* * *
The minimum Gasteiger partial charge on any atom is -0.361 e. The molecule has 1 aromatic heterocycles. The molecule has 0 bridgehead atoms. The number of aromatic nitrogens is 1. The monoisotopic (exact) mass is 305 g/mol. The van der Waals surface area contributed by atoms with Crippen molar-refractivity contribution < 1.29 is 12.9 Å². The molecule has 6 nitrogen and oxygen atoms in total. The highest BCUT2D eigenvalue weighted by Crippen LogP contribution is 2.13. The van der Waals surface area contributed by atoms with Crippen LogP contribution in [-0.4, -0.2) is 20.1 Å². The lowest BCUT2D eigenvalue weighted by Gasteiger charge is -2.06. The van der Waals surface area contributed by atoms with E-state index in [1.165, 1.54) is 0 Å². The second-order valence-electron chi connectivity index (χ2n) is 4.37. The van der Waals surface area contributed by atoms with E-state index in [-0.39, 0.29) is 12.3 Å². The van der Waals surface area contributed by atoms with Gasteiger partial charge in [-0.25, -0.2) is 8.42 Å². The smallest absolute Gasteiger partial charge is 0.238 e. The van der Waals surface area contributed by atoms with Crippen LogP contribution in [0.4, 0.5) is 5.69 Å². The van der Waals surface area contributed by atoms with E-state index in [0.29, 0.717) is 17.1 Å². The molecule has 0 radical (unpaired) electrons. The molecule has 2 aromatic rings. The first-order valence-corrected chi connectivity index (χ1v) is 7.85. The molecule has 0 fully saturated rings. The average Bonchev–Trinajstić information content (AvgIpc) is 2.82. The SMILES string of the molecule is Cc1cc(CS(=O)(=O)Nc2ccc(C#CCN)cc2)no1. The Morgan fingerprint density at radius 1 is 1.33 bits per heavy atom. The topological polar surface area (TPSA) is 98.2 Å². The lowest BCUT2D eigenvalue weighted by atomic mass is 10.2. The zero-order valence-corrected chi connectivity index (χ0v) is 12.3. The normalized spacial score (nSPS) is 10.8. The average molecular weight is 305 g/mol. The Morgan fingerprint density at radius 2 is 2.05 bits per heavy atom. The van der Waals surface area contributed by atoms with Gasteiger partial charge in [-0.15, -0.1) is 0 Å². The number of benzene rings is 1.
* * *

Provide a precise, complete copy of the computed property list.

The minimum Gasteiger partial charge on any atom is -0.361 e. The molecule has 1 aromatic heterocycles. The molecule has 0 bridgehead atoms. The number of aromatic nitrogens is 1. The monoisotopic (exact) mass is 305 g/mol. The van der Waals surface area contributed by atoms with Crippen molar-refractivity contribution < 1.29 is 12.9 Å². The molecule has 6 nitrogen and oxygen atoms in total. The highest BCUT2D eigenvalue weighted by Crippen LogP contribution is 2.13. The van der Waals surface area contributed by atoms with Crippen LogP contribution in [-0.4, -0.2) is 20.1 Å². The lowest BCUT2D eigenvalue weighted by Gasteiger charge is -2.06. The van der Waals surface area contributed by atoms with E-state index in [1.165, 1.54) is 0 Å². The second-order valence-electron chi connectivity index (χ2n) is 4.37. The van der Waals surface area contributed by atoms with E-state index in [-0.39, 0.29) is 12.3 Å². The van der Waals surface area contributed by atoms with Gasteiger partial charge in [-0.25, -0.2) is 8.42 Å². The smallest absolute Gasteiger partial charge is 0.238 e. The van der Waals surface area contributed by atoms with Crippen LogP contribution in [0.4, 0.5) is 5.69 Å². The van der Waals surface area contributed by atoms with E-state index in [0.29, 0.717) is 17.1 Å². The molecule has 0 radical (unpaired) electrons. The molecule has 2 aromatic rings. The first-order valence-corrected chi connectivity index (χ1v) is 7.85. The molecule has 0 fully saturated rings. The average Bonchev–Trinajstić information content (AvgIpc) is 2.82. The SMILES string of the molecule is Cc1cc(CS(=O)(=O)Nc2ccc(C#CCN)cc2)no1. The Morgan fingerprint density at radius 1 is 1.33 bits per heavy atom. The topological polar surface area (TPSA) is 98.2 Å². The lowest BCUT2D eigenvalue weighted by atomic mass is 10.2. The zero-order valence-corrected chi connectivity index (χ0v) is 12.3. The normalized spacial score (nSPS) is 10.8. The average molecular weight is 305 g/mol. The Morgan fingerprint density at radius 2 is 2.05 bits per heavy atom. The van der Waals surface area contributed by atoms with Gasteiger partial charge in [-0.15, -0.1) is 0 Å². The number of benzene rings is 1.